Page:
msleep - Linux

This is a discussion on msleep - Linux ; Hi All, Inside a kernel module, an ioctl implementation calls the "msleep(5)" function. My question is during the 5 msecs that msleep is called, would the thread that has called the ioctl would go to sleep or entire process? Many ...

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Thread: msleep

  1. msleep


    Hi All,
    Inside a kernel module, an ioctl implementation calls the "msleep(5)"
    function. My question is during the 5 msecs that msleep is called,
    would the thread that has called the ioctl would go to sleep or entire
    process?

    Many thanks in advance,
    Bizhan

  2. Re: msleep

    On Oct 14, 2:26*am, Mona wrote:

    > Inside a kernel module, an ioctl implementation calls the "msleep(5)"
    > function. My question is during the 5 msecs that msleep is called,
    > would the thread that has called the ioctl would go to sleep or entire
    > process?


    The thread.

    DS

  3. Re: msleep

    On Oct 14, 2:26*pm, Mona wrote:
    > Hi All,
    > Inside a kernel module, an ioctl implementation calls the "msleep(5)"
    > function. My question is during the 5 msecs that msleep is called,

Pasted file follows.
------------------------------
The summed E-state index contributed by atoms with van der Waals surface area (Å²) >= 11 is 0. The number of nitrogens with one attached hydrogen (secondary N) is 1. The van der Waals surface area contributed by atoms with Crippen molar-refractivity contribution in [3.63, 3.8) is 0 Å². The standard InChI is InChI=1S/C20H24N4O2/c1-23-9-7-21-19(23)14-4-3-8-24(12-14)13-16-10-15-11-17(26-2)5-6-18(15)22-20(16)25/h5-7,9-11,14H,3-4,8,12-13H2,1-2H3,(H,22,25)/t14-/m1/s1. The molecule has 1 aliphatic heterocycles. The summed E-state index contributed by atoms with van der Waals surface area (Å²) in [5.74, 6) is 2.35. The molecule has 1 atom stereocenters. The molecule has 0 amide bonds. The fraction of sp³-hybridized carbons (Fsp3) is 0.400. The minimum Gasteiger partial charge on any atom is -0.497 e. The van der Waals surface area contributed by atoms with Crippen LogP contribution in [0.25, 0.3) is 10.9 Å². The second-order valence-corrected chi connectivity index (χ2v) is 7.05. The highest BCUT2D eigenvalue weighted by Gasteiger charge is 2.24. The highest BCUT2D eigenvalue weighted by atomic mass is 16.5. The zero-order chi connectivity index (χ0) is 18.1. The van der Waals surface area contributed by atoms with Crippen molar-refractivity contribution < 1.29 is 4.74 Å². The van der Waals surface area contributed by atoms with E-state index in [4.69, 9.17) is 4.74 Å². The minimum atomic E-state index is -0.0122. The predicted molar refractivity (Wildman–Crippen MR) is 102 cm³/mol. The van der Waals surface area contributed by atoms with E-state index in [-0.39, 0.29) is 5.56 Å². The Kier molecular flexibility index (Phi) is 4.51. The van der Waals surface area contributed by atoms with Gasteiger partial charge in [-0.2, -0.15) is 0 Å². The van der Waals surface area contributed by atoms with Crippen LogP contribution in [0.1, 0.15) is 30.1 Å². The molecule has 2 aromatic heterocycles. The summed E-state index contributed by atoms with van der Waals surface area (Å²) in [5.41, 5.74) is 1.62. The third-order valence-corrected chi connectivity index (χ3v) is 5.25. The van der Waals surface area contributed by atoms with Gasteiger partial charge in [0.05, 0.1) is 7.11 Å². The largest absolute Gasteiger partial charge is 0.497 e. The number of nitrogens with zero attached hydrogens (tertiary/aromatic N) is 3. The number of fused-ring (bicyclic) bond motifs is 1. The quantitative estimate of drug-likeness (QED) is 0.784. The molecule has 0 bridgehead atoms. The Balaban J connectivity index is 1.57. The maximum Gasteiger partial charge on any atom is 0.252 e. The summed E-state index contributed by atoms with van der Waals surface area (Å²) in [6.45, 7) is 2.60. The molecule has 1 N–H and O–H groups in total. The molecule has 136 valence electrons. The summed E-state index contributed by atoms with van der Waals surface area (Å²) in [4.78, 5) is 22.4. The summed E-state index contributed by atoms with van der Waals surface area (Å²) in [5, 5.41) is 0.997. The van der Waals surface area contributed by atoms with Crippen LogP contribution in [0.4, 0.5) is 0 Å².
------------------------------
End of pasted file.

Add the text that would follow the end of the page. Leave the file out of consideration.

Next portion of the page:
> would the thread that has called the ioctl would go to sleep or entire
    > process?
    >
    > Many thanks in advance,
    > Bizhan


    The thread which calls the routine msleep() will go for sleep. In
    linux all threads are handled as process in terms of process related
    data structure. That is for each and every thread will be assigned a
    task_struct will be created. So the time slice will be applied to the
    thread instead of the process.
    So in this case if you have "n" number of threads in that process and
    when a thread is calling msleep it will be put to sleep. If no other
    thread/process is available to schedule there is a chance likely that
    the other n-1 threads of your process will get scheduled.

    Hope this clarifies.
    Mohan.

  4. Re: msleep

    Mohan_Gunasekaran writes:

    [...]

    > The thread which calls the routine msleep() will go for sleep. In
    > linux all threads are handled as process in terms of process related
    > data structure. That is for each and every thread will be assigned a
    > task_struct will be created.


    The most commonly used threading libraries on Linux do 1:1
    threading. The kernel schedules only 'threads of execution'. These
    belong to some set of processes, still being defined as 'collection of
    system ressources plus n threads of execution'. There is no such thing
    as a 'schedulable process' in Linux and there hasn't been one since
    the clone system call was invented. Before this happened (that's
    before Linux 2.0), kernel-supported multithreading was at all
    impossible on Linux. This is different from other operating systems,
    for instance, Solaris, which inherited the traditional
    UNIX(*)-implementation of kernel-schedulable processes (among other
    things, a proc-structure and a 'u area'). In order to support
    SMP-aware multithreading, a separate kernel-level abstraction, a
    so-called 'LWP' (light-weight process) was invented, which did not
    come with the baggage of the existing support for single-threaded
    processes attached.

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